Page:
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French word of the day: Chauffard

French word of the day: Chauffard
Photo: Annie Spratt/Unsplash/Nicolas Raymond
If you're fed up of French drivers, then this is the word for you.

Why do I need to know chauffard?

Because whether you’re driving, walking, or cycling, sometimes you just have to let out your anger.

What does it mean?

A chauffard is a reckless driver. It comes from the word chauffeur (driver), combined with the suffix -ard, which often signifies that a term is pejorative. For example:

–          Ringard (unfashionable)

–          Connard (jerk/arsehole)

–          Bâtard (bastard)

–          Flemmard (lazy)

–          Vantard (bragger)

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See also on The Local:

You may be used to coming across chauffards in France – dangerous drivers who don’t pay attention to other people.

It can be used more or less formally depending on the context. When a woman died earlier this week after a car crashed into a café terrace in Paris, the mayor of the 17th arrondissement tweeted that she had been “percutée par un chauffard” (hit by a reckless driver).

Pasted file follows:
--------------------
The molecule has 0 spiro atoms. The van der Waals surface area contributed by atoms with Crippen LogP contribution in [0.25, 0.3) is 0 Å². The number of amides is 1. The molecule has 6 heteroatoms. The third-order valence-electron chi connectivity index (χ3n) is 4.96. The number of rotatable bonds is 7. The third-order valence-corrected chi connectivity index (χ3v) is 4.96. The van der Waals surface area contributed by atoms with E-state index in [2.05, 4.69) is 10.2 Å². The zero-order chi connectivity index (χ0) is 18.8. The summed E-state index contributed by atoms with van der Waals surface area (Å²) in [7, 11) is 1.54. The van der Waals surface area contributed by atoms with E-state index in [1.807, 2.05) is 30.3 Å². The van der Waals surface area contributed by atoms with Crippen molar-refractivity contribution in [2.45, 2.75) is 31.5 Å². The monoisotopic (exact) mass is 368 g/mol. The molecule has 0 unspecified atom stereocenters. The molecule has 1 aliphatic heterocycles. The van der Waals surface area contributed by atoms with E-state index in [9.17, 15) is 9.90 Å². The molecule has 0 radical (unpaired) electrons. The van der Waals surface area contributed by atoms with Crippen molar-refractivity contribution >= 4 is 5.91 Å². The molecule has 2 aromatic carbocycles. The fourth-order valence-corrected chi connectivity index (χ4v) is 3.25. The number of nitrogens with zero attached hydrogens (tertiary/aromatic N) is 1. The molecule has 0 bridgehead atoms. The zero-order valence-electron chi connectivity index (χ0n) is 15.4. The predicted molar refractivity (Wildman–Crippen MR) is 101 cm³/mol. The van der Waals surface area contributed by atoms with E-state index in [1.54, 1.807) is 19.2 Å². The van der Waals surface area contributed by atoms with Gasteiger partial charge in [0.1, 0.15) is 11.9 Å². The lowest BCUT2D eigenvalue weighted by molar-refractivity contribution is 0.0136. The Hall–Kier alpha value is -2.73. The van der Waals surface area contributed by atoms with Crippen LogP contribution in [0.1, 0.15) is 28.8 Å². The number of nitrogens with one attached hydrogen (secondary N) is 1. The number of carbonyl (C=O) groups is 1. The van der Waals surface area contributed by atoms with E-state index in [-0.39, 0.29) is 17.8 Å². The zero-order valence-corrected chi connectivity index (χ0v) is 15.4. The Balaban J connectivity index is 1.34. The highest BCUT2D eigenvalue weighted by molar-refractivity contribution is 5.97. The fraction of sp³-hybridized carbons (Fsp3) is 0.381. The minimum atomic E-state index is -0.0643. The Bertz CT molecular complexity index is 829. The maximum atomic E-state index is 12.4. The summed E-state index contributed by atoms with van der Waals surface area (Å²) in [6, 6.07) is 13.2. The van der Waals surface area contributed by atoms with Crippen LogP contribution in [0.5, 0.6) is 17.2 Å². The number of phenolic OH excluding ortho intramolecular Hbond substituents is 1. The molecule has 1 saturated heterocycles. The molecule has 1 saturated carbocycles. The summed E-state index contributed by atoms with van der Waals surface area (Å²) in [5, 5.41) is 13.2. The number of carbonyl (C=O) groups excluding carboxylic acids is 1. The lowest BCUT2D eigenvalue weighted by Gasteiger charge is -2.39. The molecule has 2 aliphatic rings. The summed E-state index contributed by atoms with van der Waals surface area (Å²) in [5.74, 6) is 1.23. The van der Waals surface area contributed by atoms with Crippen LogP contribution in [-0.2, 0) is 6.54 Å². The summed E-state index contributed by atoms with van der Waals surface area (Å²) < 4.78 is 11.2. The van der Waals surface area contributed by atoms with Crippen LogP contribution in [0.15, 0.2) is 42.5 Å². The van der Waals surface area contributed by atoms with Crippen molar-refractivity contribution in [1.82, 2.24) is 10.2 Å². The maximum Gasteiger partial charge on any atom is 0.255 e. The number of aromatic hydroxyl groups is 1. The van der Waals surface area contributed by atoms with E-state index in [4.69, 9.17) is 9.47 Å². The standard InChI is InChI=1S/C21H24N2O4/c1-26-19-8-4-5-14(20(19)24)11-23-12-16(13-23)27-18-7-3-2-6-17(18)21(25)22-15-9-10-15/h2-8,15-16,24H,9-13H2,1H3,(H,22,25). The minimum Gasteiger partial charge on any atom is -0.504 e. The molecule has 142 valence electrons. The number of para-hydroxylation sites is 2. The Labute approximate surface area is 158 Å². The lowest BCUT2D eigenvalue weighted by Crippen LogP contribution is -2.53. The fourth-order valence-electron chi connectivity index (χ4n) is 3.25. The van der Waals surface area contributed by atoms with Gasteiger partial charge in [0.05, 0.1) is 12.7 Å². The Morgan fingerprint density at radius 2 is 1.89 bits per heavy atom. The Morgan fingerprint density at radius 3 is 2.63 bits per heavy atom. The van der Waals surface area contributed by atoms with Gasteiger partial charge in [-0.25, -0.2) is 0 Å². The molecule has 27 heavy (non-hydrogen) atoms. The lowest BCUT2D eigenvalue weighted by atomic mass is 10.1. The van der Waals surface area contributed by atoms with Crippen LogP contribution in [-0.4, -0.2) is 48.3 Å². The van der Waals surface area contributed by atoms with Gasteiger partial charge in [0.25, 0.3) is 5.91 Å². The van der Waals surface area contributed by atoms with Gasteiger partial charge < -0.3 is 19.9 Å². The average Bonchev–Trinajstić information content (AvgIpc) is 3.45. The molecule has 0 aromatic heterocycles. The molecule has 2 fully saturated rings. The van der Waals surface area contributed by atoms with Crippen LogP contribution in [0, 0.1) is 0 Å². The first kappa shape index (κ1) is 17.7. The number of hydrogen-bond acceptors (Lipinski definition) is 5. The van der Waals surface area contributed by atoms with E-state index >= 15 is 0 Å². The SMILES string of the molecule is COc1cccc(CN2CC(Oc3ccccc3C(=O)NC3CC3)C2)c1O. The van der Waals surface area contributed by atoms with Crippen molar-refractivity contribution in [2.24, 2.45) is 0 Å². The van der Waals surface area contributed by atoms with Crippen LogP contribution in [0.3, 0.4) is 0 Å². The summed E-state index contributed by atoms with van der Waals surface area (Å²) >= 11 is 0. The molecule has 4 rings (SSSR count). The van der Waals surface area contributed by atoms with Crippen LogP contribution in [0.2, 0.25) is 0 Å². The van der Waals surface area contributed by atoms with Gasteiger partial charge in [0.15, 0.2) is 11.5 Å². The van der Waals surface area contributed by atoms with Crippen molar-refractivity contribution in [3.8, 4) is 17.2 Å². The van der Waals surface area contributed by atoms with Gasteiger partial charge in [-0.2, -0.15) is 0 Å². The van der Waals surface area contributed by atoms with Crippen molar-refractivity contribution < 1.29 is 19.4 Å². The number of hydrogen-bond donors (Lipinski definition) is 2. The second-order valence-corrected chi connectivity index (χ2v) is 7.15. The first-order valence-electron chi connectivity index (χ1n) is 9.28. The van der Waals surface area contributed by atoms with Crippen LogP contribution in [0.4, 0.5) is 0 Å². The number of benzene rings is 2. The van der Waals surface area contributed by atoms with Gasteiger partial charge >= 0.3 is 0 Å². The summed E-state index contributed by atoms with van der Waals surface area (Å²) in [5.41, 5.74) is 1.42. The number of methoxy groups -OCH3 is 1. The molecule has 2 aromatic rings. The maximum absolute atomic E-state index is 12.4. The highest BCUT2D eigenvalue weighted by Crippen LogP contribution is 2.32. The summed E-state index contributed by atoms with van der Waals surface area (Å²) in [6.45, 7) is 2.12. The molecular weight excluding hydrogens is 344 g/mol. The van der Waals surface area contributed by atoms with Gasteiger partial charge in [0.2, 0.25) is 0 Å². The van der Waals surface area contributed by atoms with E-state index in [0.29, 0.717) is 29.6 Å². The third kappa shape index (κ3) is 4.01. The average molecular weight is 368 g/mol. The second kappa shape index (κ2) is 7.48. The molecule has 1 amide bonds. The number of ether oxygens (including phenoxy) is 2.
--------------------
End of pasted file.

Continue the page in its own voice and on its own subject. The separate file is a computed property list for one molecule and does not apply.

On the more informal end of the spectrum, it can also be used as an exclamation. If a car cuts you off or skips a red light, you can yell, “Chauffard !”.

Use it like this

Chauffard ! C’est un passage piéton ! – Arsehole! It’s a pedestrian crossing!

Conduire à Paris, c’est dangereux, il n’y a que des chauffards – Driving in Paris is dangerous, there’s nothing but reckless drivers

Un chauffard a été arrêté après avoir percuté un cycliste – A reckless driver was arrested after hitting a cyclist


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